Following news that the Modern Orthodox SAR High School is now allowing girls to wear tefillin during morning prayer, the principal of Ramaz, a similar institution, said he’d be happy to do the same — should anyone ask.

In December, the Riverdale co-ed yeshiva became what appears to be the first Orthodox school in North America to allow the practice, approving requests by two of its female students to wear tefillin during morning prayer.

The students both come from the Conservative movement, where the practice is common, and have been wearing tefillin since their bat mitzvah ceremonies, according to The Buzz, SAR’s student paper, which first reported the decision in an article last week.

“This is not the common practice in our community,” wrote SAR’s principal, Rabbi Tully Harcsztark via e-mail. “However, since there is basis in Halakha and these students have been committed to daily prayer with tefillin since their bat mitzvah, I felt it appropriate to create a space at SAR for tefilah that is meaningful for them.”

Currently the students wear the tefillin in a women’s minyan; it’s not yet clear whether they would be allowed to wear tefillin in a co-ed service, or whether other girls at the school would also be allowed to wear them, The Buzz reported.

As for Ramaz, this is the first time that the Upper East Side Modern Orthodox school has given the OK for girls to wear tefillin during the school’s co-ed morning prayers, but it’s not the first time that girls have been allowed to wear tefillin at the school, said Rabbi Haskel Lookstein, Ramaz’s principal.

In 2002, two female students, Shifra Mincer and Eliana Fishman, were given permission to phylacteries during a weekly women’s prayer session. But for daily prayer, they were excused from school services and prayed instead at Rabbi Lookstein’s synagogue, Mincer told The Jewish Week.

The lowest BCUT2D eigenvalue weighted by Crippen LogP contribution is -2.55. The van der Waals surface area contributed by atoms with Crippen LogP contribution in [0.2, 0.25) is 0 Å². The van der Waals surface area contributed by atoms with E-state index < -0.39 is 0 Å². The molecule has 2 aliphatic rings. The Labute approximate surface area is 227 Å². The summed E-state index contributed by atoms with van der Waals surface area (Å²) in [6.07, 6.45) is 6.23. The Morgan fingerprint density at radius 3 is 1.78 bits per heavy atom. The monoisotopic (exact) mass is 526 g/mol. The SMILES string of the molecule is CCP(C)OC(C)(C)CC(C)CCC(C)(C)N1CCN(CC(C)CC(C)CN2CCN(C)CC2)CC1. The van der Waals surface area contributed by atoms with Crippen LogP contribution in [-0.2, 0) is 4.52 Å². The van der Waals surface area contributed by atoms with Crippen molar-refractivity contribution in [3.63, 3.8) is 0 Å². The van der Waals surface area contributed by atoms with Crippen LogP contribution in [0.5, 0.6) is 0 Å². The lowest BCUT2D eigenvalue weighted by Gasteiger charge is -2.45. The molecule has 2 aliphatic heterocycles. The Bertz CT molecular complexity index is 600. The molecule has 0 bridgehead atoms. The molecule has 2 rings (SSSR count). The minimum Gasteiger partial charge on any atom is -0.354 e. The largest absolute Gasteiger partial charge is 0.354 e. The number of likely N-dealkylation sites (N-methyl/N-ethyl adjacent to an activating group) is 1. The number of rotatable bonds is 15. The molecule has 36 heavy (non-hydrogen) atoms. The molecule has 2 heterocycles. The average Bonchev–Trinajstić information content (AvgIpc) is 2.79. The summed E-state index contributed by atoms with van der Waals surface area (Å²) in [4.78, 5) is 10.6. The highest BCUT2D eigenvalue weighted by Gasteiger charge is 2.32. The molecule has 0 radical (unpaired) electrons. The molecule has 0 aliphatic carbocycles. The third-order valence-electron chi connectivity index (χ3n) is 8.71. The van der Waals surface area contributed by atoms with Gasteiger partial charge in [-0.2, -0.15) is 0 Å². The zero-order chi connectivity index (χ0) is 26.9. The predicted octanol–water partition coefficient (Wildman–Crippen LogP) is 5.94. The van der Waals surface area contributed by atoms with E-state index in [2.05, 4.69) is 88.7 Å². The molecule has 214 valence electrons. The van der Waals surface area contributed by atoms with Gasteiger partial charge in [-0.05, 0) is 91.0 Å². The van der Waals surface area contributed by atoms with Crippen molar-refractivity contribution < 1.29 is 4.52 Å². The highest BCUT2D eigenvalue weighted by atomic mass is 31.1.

“It totally changed my experience because I wasn’t in Ramaz,” she said. “I took a lot more personal ownership of my davening. I davened on Sundays, all the time. I was definitely a lot more committed in general.”

And she didn’t mind not being allowed to wear the tefillin in the main sanctuary.

“Honestly, it was kind of relieving to not have to put on the teffilin in front of everyone,” Mincer said. “So many of my rabbis thought I was trying to make a statement, but I really wasn’t.

Allowing the students to wear tefillin at all-female services was a step beyond the previous time a female student asked to wear tefillin, in the early 1990s. Then, the school said no, but, like in Mincer’s case, allowed her to do her morning prayers before school at Kehilat Jeshrun.

Today, things would be different, Rabbi Lookstein said.

“If we were asked the question today — it’s 20 years later — we are in agreement that if a young woman wanted to put on tefillin and tallit, she could daven with us in our school minyan.”

Rabbi Lookstein doesn’t want to encourage a widespread adoption of the practice, but his experience years ago made him realize that if a girl is truly sincere, letting her wear tefillin in public could be a good thing.

“She would come from Westchester every morning at 7:30, instead of coming to Ramaz at 8 — she really put herself out,” he said.

Wearing tefillin — small boxes holding the Shema prayer that are wrapped around the head and arm during prayer — is mandatory for men. For women it falls under the category of time-bound practices, which are not required for women but not prohibited either. While the practice is increasingly popular for women to wear phylacteries, in Conservative synagogues, it’s controversial in the Orthodox world, where many see it as a violation of Jewish law.

It’s also extremely rare. Even the students at Yeshivat Maharat, a Modern Orthodox seminary for women clergy, opt not to wear tefillin.

“I think everyone understands that it is halachically permissible, but many of the [Maharat] women are traditional … so there are not a lot of models,” said Rabba Sara Hurwitz, Maharat’s dean.

Another issue is the serious nature of the decision. Because wearing tefillin is optional, many people believe women shouldn’t do it unless they are deeply sincere.

“I think the mitzvot of tefillin and tallit are very serious mitzvot,” Rabba Hurwitz said. “If I decide to take on those mitzvot, I would want to make sure that I could do it with consistency on a daily basis. For me, I’m still striving to get there.” n

Jewish Week Associate Editor Jonathan Mark contributed reporting.

amy.jewishweek@gmail.com